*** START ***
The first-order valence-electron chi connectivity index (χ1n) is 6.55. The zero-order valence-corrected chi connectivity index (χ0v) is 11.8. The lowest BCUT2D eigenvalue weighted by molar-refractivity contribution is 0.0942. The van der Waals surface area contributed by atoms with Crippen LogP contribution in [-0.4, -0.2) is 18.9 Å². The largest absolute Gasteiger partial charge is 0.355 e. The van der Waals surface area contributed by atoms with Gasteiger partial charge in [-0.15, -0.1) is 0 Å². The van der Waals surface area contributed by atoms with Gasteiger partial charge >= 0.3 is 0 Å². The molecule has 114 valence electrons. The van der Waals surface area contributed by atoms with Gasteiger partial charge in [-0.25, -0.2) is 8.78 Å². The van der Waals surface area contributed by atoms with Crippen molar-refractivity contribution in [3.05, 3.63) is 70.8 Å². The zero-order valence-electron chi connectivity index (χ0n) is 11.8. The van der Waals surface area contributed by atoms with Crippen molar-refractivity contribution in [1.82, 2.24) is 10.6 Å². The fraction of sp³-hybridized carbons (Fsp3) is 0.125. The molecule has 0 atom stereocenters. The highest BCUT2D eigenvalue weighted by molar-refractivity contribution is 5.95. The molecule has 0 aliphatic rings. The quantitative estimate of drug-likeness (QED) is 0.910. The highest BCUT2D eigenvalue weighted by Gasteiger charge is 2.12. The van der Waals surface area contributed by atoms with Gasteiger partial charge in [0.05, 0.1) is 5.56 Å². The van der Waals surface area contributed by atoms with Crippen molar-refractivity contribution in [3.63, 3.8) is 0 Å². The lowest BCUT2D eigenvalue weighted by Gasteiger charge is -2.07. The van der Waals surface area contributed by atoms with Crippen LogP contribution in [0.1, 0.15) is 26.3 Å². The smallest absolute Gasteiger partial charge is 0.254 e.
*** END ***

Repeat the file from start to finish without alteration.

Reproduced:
The first-order valence-electron chi connectivity index (χ1n) is 6.55. The zero-order valence-corrected chi connectivity index (χ0v) is 11.8. The lowest BCUT2D eigenvalue weighted by molar-refractivity contribution is 0.0942. The van der Waals surface area contributed by atoms with Crippen LogP contribution in [-0.4, -0.2) is 18.9 Å². The largest absolute Gasteiger partial charge is 0.355 e. The van der Waals surface area contributed by atoms with Gasteiger partial charge in [-0.15, -0.1) is 0 Å². The van der Waals surface area contributed by atoms with Gasteiger partial charge >= 0.3 is 0 Å². The molecule has 114 valence electrons. The van der Waals surface area contributed by atoms with Gasteiger partial charge in [-0.25, -0.2) is 8.78 Å². The van der Waals surface area contributed by atoms with Crippen molar-refractivity contribution in [3.05, 3.63) is 70.8 Å². The zero-order valence-electron chi connectivity index (χ0n) is 11.8. The van der Waals surface area contributed by atoms with Crippen molar-refractivity contribution in [1.82, 2.24) is 10.6 Å². The fraction of sp³-hybridized carbons (Fsp3) is 0.125. The molecule has 0 atom stereocenters. The highest BCUT2D eigenvalue weighted by molar-refractivity contribution is 5.95. The molecule has 0 aliphatic rings. The quantitative estimate of drug-likeness (QED) is 0.910. The highest BCUT2D eigenvalue weighted by Gasteiger charge is 2.12. The van der Waals surface area contributed by atoms with Gasteiger partial charge in [0.05, 0.1) is 5.56 Å². The van der Waals surface area contributed by atoms with Crippen molar-refractivity contribution in [3.63, 3.8) is 0 Å². The lowest BCUT2D eigenvalue weighted by Gasteiger charge is -2.07. The van der Waals surface area contributed by atoms with Crippen LogP contribution in [0.1, 0.15) is 26.3 Å². The smallest absolute Gasteiger partial charge is 0.254 e.